I would like to talk about value objects for a bit. Value objects are very underused, very powerful and general good stuff. They might not change your world but they will change, very subtle, a lot of the code you write. I hope to give the shortest possible introduction to the concept and follow up with a couple of example that make me like value objects so much.

He briefly introduces some of the basics of value objects including one of the main points: their immutability. He gives an example of working with a "10 Euro" object, pointing out that once an operation is performed using it, it becomes a different object not just one with a value changed. He also illustrates with an email address example pointing out that email addresses themselves (not the relation to the user) almost never change. He ends the post with another interesting value object scenario using IDs and making them type hint-able.

tagged: value object

Link: http://www.freeklijten.nl/home/2015/07/16/Value-objects

Julien Pauli:
PHP closures
Jul 10, 2015 @ 10:54:29

Julien Pauli has posted a look at PHP's closures and how they're actually handled internal to the language.

Back in 2009, when PHP 5.3 got released, a new feature (among many others) were introduced : anonymous functions (also called lambdas or closures). The feature was very expected, as closures have proved their utility through several other languages, particularly javascript that web developers master. [...] Let's see together how Closures have been added to PHP, as usual by turning to the truth : the PHP source code.

He starts at the beginning (a good place to start) and talks about the work that needed to be done on the internals before closures could even be introduced. He walks through the changes made to object handling to make them "callable" and the addition of the "zend_closure" object type. He then gets to the part where "the magic happens" and shows how the userland closure is translated and executed. He ends the post with a look at two other topics: scoping with "$this" and the special handling that was needed for reflection and direct calls to "__invoke".

tagged: closure language functionality object callable scope reflection invoke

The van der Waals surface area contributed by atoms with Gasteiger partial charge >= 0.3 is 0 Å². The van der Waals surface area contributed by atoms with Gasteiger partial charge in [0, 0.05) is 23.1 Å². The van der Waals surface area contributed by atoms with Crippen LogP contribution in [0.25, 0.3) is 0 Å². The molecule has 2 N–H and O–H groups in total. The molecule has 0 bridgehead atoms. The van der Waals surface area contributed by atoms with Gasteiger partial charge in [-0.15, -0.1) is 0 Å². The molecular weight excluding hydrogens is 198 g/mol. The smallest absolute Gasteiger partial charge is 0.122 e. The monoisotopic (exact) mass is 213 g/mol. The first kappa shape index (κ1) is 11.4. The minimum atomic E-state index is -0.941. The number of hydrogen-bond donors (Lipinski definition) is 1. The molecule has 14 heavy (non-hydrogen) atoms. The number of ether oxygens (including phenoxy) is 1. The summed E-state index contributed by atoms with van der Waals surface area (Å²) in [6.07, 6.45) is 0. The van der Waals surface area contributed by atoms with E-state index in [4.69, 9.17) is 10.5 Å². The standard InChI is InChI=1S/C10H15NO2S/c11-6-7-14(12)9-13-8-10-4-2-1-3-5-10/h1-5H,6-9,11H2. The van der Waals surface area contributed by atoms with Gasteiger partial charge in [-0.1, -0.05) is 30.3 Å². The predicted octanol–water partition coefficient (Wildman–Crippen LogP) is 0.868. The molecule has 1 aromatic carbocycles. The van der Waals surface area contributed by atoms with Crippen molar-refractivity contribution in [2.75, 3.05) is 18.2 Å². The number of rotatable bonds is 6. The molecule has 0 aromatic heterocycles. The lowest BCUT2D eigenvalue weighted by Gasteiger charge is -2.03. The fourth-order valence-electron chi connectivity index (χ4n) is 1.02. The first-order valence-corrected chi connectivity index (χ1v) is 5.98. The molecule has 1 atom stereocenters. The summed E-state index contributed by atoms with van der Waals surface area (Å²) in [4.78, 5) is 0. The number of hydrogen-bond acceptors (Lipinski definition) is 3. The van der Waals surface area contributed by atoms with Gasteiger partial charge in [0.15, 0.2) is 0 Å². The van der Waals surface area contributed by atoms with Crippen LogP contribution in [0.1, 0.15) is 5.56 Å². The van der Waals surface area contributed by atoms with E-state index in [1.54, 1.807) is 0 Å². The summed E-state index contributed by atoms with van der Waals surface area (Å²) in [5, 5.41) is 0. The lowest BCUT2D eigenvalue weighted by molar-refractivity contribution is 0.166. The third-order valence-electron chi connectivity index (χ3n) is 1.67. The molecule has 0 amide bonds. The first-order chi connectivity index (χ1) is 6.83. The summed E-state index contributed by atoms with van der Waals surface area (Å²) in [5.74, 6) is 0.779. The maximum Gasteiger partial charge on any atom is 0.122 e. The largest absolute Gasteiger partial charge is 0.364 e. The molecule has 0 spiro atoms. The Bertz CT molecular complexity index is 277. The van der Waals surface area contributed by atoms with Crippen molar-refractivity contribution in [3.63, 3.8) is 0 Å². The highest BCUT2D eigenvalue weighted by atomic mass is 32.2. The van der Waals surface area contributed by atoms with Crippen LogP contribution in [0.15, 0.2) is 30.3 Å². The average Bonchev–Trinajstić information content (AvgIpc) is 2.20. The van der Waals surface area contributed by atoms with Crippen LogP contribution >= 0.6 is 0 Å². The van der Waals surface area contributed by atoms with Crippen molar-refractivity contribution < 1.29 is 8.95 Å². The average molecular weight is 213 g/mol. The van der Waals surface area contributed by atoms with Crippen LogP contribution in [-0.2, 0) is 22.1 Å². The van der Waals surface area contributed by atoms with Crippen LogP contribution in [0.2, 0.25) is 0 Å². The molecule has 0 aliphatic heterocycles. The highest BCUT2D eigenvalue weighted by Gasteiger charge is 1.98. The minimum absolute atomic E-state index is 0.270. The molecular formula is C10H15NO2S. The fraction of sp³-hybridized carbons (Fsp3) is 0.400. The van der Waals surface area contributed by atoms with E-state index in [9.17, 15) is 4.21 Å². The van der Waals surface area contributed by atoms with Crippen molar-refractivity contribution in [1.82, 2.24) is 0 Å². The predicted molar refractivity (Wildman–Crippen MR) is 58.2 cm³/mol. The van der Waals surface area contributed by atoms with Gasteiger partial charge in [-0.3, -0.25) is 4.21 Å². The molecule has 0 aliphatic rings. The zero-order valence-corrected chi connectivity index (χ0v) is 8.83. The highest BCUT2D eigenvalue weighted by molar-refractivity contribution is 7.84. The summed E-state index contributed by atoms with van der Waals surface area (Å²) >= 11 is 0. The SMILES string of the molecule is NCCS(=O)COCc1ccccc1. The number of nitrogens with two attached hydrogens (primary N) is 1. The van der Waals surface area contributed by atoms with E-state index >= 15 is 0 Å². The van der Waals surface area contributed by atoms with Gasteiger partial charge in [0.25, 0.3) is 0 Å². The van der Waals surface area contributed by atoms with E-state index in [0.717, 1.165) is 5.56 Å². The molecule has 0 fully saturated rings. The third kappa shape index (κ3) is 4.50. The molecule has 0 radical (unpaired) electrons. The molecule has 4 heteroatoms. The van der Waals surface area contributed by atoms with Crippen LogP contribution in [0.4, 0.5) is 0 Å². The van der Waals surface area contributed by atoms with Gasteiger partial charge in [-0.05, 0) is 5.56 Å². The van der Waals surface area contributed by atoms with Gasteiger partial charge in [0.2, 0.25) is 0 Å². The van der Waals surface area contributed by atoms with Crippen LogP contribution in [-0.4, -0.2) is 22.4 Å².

Link: http://jpauli.github.io/2015/07/08/php-closures.html

Davey Shafik:
Class Constants, How Do They Work? (Or: You Learn Something New Every Day...)
Jul 09, 2015 @ 08:24:43

Davey Shafik has posted a quick article to his site talking about class constants and something new he learned about them (and how it relates to the uniform variable syntax handling in PHP7).

Yesterday on Twitter there was a conversation started by Marco Pivetta regarding a particularly horrible bit of code he had spotted [that] creates a string using sprintf() by prefixing ::PARAMNAME with the result of calling get_class() on the $api variable, and then passes that string into constant() which will give you the value of a constant using it’s string name.

The conversation continued with comments from Elizabeth Smith about why this workaround was needed in the past. Davey also suggests that it won't work as expected if the input is an object and not a string but a test from Trevor Suarez proved that incorrect as well (it does work). He ends the post talking about PHP7 and showing how, thanks to the uniform variable syntax changes, this same kind of handling can be done in many other ways too.

tagged: class constant php7 uniform variable synatx getclass object string

Link: http://daveyshafik.com/archives/69193-class-constants-how-do-they-work-or-you-learn-something-new-every-day.html

Paul Jones:
A Factory Should Create, Not Retain
Jul 08, 2015 @ 08:45:31

Paul Jones has posted his thoughts about factory behavior in PHP applications (well, really any kind of application as it's a pan-language concept). He suggests that factories should only create the objects requested and not persist them.

In a recent Reddit conversation, some of us went off on a tangent about factories. I maintained then, and do now, that a “factory” always-and-only returns a new instance. If you have a “factory” that returns anything other than a new instance, it’s not a factory alone. In the case of factory methods, it is a factory + accessor; in the case of factory objects, it is a factory + registry. A “factory” (whether a factory method or factory object) is one way to separate object creation from object use.